Twelve Installations

These installations express the transience of our sensory world, the impermanence of form, and the artificiality of our environment. Progress in technology leads to a corresponding divide between our hyperlinked existence and an increasingly distant natural world.

Without fantasising about a post-industrial return to the land, this series proposes a network of evolutionary forms that act as a surrogate for nature. By using technology appropriate to each project, the slow interaction between the installations and their audience echoes our former relationship with the environment.

The work proposes what an installation can be, rather than what it should be. It draws on the idealism of utopia, but without grandiosity or dictatorial rules. The literal translation of utopia as ‘no-place’ suggests it has many parallels in digital culture, with computer engineers appropriating the terms ‘installation’ and ‘architecture’to make the non-space of data and information more tangible.


The projects combine digital and analogue media to translate the Baroque ‘total work of art’ (gesamtkunstwerk) into a form appropriate to our electronic age. To create these hybrid environments, the installations overlay a series of physical and virtual skins onto their surroundings. The entry into this world can be defined physically – by an enclosure, a quality of surface, a sculptural form, or a reversal of interior and exterior space; it can also be entered through a perceptual shift – a change in acoustics, the sensation of colour, a feeling of immersion, or an awareness of gravity.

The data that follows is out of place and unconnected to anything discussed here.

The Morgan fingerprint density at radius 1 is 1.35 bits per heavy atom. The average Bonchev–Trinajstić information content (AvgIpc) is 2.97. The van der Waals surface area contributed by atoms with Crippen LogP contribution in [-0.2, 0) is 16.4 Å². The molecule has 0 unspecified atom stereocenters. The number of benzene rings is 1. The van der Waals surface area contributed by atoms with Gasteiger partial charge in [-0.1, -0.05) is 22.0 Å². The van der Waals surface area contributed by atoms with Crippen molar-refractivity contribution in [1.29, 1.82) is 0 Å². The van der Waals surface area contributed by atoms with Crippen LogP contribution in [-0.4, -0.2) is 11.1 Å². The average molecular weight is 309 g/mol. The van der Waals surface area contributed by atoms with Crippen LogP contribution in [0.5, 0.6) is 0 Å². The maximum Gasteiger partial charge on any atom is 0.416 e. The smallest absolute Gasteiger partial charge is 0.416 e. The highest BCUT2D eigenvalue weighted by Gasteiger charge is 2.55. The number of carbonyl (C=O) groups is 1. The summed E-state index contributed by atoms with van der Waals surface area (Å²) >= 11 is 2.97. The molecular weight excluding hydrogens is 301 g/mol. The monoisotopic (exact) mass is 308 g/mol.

This world-within-the-world can offer visitors the freedom to dream (and not merely the freedom to obey, as in utopia). In Paris, Walter Benjamin had similar places for waking reveries, zones populated by ‘the dream-houses of the collective: arcades, winter-gardens, panoramas, factories, wax museums, casinos, railroad stations.’  For us, these installations can augment our waking life with a zone of suspended disbelief – a space where we can synthesize the fragmented world outside.


Several of these images were published in The White Review No. 1.  To see more of Lawrence Lek’s work, visit


is a speculative sculptor, installation artist and writer. Born in Frankfurt and now based in London, he imbues primal archetypes with modern technology to create immersive environments for private sanctuary and public assembly.